Wednesday, February 23, 2011

Gandhi Smriti

My friend, Naomi, and I finally made it to Gandhi Smriti on an oddly cool and rainy day last week. I'm so glad we went. It is an amazing place and I recommend all who come to Delhi to visit. Here is some history of the place, taken directly from the site:

Gandhi Smriti, housed in the Old Birla House on 5, Tees January Marg, New Delhi, is the sacred place where Mahatma Gandhi's epic Life ended on 30 January 1948. Mahatma Gandhi had lived in this house from 9 September 1947 to 30 January 1948. Thus, the hallowed house treasures many memories of the last 144 days of his life. The Old Birla House was acquired by the Government of India in 1971 and was converted into a National Memorial of the Father of the Nation and was opened to the public on August 15, 1973.
The preserves include the room where Mahatma Gandhi lived and the prayer ground where he held a mass congregation every evening. It was here where assassin’s bullets felled Gandhiji. The building and the landscape have been preserved as they were in those days.
The Memorial consists of: (a) Visual Aspects to perpetuate the memory of Mahatma Gandhi and the noble ideals he represented, (b) Educative Aspects to focus concentrated attention on certain values of life that made Gandhi a Mahatma, and (c) Service Aspects to introduce activities in order to subserve certain felt needs.
On display in the Museum are photographs, sculptures, paintings, frescos, inscriptions on rocks and relics pertaining to the years Mahatma Gandhi spent here. The meagre personal effects of Gandhiji too are carefully preserved.
A larger than life statue of Mahatma Gandhi, with a boy and a girl holding a dove in their hands standing on either side, emerging out of the globe, symbolising his universal concern for the poor and the deprived, welcomes the visitor at the main entrance of the Gandhi Smriti. It is the work of the renowned sculptor Sri Ram Sutar. The legend at the base of the sculpture says, "My Life is My Message".
A Martyr's Column stands at the spot where the Father of the Nation was assassinated, commemorating the Martyrdom of Mahatma Gandhi as the embodiment of all the sufferings and sacrifices that characterised the long struggle for India's Freedom.
The above quote is an excellent description of what you'll see when you visit. But, make sure you go upstairs where the exhibits are interactive via touch with lights and sounds...a really great experience and wonderful way to commemorate such an important human being.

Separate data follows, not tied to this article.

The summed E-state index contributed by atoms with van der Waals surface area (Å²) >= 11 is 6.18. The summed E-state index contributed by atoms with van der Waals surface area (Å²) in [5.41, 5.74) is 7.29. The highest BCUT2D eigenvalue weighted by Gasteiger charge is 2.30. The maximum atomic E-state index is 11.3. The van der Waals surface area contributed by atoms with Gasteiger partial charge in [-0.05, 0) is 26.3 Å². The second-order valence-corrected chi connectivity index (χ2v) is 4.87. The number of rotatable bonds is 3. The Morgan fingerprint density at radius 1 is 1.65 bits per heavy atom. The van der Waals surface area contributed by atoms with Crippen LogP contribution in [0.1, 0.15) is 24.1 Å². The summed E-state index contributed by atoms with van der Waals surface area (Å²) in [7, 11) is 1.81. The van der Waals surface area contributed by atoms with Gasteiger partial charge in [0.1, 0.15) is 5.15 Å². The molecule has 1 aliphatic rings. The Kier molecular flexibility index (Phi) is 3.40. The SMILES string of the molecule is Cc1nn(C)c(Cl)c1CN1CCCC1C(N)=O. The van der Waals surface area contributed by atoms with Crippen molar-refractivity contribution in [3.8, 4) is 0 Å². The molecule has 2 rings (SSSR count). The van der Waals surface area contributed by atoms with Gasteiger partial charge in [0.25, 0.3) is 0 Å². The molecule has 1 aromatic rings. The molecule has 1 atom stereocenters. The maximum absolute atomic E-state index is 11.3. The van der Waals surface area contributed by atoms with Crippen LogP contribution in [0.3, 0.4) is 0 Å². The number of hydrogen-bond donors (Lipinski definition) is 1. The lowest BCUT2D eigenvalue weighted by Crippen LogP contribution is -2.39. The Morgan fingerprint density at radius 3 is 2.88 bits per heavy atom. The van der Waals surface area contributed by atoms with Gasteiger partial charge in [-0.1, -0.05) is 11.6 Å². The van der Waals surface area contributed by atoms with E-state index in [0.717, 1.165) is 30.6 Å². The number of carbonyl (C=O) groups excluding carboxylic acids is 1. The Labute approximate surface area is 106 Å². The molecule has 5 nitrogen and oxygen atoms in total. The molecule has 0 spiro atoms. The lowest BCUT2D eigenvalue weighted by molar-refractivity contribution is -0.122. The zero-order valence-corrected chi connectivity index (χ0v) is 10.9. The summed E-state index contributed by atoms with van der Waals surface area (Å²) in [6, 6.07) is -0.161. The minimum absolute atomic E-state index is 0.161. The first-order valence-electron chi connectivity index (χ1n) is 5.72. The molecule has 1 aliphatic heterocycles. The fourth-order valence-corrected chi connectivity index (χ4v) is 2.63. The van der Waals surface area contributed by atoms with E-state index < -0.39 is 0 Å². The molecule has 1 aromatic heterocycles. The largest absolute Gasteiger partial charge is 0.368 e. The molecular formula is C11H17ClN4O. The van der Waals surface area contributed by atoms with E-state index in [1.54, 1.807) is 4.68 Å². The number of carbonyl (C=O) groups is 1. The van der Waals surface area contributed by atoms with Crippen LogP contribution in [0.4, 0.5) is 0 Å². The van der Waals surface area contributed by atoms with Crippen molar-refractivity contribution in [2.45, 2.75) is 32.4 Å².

Some (a lot of) photos from our visit:

 The front entrance:

Upstairs, so many very cool interactive exhibits. This one you touch and and the wall displays information about Gandhi's work.
 Slide the screen and you follow the timeline of Gandhi's life:
 Touch the hands and the lights appear:
 Gandhi's instrument:
 Photo op with statues of Gandhi and his wife:
 The screen inside this train traces the path he took throughout India:
 Not sure what this one was for, but very cool:
 Open the boxes to see the tiny screens:
 Huge kaleidoscope depicting scenes from his life:
 School kids taking a tour:
 Follow the cement footprints to the backside of the building where Gandhi stood for the last time:

Friday, February 18, 2011

Retail Therapy

Everyone needs a little retail therapy once in a while and I had some recently. I hadn't planned on it and didn't know how much I needed it. One of my good friends and I had planned to go to Gandhi Smriti (where Gandhi lived the last year of his life and was assassinated, more to come on that soon). We had actually been trying to go for two weeks in a row. The first week I wasn't well and then when we did show up one day it was closed (fyi, don't go on Monday). I know, you'd think one of us would have looked it up, but no. So we sat there for a few minutes trying to decide where to go until we had to be back for school pick up. Dilli Haat, that was it. Dilli Haat is an open air market space that rotates its vendors about every two weeks. It's full of handicrafts, shoes, jewelry, clothes, and more scarves than you can imagine. It's the one market I know of here in Delhi that you have to pay (15 rupees about 30 cents) to get in. It's fun to walk around and check out the goods. Both my friend and I didn't have anything specific in mind and we both walked away with some super cute clothes and bangles. It's amazing how a few hours with a good friend and a few purchases can brighten your day.

Saturday, February 12, 2011

Train Museum

Like most little boys, my boys love trains. Luckily for us, India is a country with a lots of trains. One of my first outings with the boys when we moved here was to the train museum. Now a year and a half later, we've finally made it back. I don't know why we didn't go sooner. It's a great place to walk around, explore, climb and ride a little train. We went recently with some of our friends and had a fun morning.

Sunday, February 6, 2011

A few hours of art...

A few weeks ago, and after a week of being a single mom while X was away on business, I was able to escape for a few hours during the weekend. Leaving the boys behind, I headed for Pragati Maidan a fair ground of sorts to visit the India Art Summit ( Focusing primarily on contemporary Indian artists, there were over 80 galleries from India and worldwide exhibiting artists that they represent. It was amazing. There was photography, video, painting, sculpture, everyday objects put together in new and different ways along with curatorial talks, panel discussions and gallery tours. Even though it was crowded, it was like a breath of fresh air for me to walk looking at art. And, it was great to see the big turnout. Here are some photos I snapped with my phone.